L'Oreal builds out influencer marketing with shoppable video
- L'Oreal Canada has tapped Toronto-based mobile tech firm dubdub to “enhance and accelerate” its influencer marketing program, according to a joint press release.
- L'Oreal is most interested in dubdub for its dubcandy app, which supports shoppable video content that can link out to retailer websites for direct sales.
- E-commerce acceleration is part of L'Oreal Canada’s growth strategy per Stephane Berube, VP and CMO of L'Oreal Canada, who said in the release that the dubcandy application is already converting content into sales and impacting influencer partnerships in part by providing a new compensation model for influencer campaigns.
Influencer marketing, where everyday people and even celebrities share sponsored content via their social media pages, has proven to be a good fit with beauty brands given its home on aesthetic-driven platforms like Instagram. However, one of the issues that's plagued influencer marketing from the start is a lack of concrete measurements, especially for key metrics like ROI.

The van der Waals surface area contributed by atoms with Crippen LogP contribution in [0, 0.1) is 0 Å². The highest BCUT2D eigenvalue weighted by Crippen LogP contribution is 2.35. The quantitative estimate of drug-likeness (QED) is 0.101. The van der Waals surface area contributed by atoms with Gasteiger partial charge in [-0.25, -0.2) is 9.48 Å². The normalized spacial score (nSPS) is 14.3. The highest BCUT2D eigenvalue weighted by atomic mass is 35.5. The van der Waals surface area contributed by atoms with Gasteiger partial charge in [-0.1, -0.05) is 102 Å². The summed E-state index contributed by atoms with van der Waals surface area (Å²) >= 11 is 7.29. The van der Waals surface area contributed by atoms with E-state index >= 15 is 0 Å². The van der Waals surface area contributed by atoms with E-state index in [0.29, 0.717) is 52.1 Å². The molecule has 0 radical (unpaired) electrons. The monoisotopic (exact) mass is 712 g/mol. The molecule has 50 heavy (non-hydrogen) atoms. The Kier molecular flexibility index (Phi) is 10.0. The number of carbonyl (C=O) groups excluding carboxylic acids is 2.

L'Oreal Canada's push into shoppable video with dubdub might not only boost e-commerce, but could also help the brand figure out how much its influencer outreach actually translates into direct sales, and the dubcandy dashboard purportedly tracks ROI performance for video.
The press release points out that influencer marketing is increasingly essential for brands as advertising legislation and ad block tech, in particular, both negatively impact traditional channels. Other platforms like Instagram have also recently made pushes into shoppable branded posts with retailers including Kate Spade and Warby Parker, though that feature is still in a test phase. Whether consumers will try out dubcandy, which is a comparatively small app, remains to be seen.
Marketers must also continue to be careful with influencers and ensure all paid posts are properly disclosed as such since the FTC has been more active in taking action against brands that defy disclosure guidelines.